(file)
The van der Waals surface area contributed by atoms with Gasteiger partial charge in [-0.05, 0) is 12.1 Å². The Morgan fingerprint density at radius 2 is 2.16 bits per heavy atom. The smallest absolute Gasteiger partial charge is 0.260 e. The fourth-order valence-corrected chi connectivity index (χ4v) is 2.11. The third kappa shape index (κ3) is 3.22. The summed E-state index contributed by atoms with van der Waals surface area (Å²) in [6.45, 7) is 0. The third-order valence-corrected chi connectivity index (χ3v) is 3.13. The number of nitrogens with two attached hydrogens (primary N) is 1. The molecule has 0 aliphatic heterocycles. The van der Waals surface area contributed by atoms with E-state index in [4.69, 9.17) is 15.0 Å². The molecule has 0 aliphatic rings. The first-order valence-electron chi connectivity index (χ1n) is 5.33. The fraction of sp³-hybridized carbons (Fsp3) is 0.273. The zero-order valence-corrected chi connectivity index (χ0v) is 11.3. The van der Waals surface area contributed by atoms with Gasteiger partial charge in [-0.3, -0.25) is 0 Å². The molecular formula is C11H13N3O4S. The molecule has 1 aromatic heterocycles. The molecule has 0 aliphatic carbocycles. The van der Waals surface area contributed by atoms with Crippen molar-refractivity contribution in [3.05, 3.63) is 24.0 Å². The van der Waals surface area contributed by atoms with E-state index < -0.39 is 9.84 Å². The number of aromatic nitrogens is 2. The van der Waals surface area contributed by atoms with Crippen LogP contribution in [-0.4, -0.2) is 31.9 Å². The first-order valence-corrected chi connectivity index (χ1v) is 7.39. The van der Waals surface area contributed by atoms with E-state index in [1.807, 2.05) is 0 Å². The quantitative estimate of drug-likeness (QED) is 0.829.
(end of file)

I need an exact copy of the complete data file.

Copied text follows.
The van der Waals surface area contributed by atoms with Gasteiger partial charge in [-0.05, 0) is 12.1 Å². The Morgan fingerprint density at radius 2 is 2.16 bits per heavy atom. The smallest absolute Gasteiger partial charge is 0.260 e. The fourth-order valence-corrected chi connectivity index (χ4v) is 2.11. The third kappa shape index (κ3) is 3.22. The summed E-state index contributed by atoms with van der Waals surface area (Å²) in [6.45, 7) is 0. The third-order valence-corrected chi connectivity index (χ3v) is 3.13. The number of nitrogens with two attached hydrogens (primary N) is 1. The molecule has 0 aliphatic heterocycles. The van der Waals surface area contributed by atoms with E-state index in [4.69, 9.17) is 15.0 Å². The molecule has 0 aliphatic rings. The first-order valence-electron chi connectivity index (χ1n) is 5.33. The fraction of sp³-hybridized carbons (Fsp3) is 0.273. The zero-order valence-corrected chi connectivity index (χ0v) is 11.3. The van der Waals surface area contributed by atoms with Gasteiger partial charge in [-0.3, -0.25) is 0 Å². The molecular formula is C11H13N3O4S. The molecule has 1 aromatic heterocycles. The molecule has 0 aliphatic carbocycles. The van der Waals surface area contributed by atoms with Crippen molar-refractivity contribution in [3.05, 3.63) is 24.0 Å². The van der Waals surface area contributed by atoms with E-state index < -0.39 is 9.84 Å². The number of aromatic nitrogens is 2. The van der Waals surface area contributed by atoms with Crippen LogP contribution in [-0.4, -0.2) is 31.9 Å². The first-order valence-corrected chi connectivity index (χ1v) is 7.39. The van der Waals surface area contributed by atoms with E-state index in [1.807, 2.05) is 0 Å². The quantitative estimate of drug-likeness (QED) is 0.829.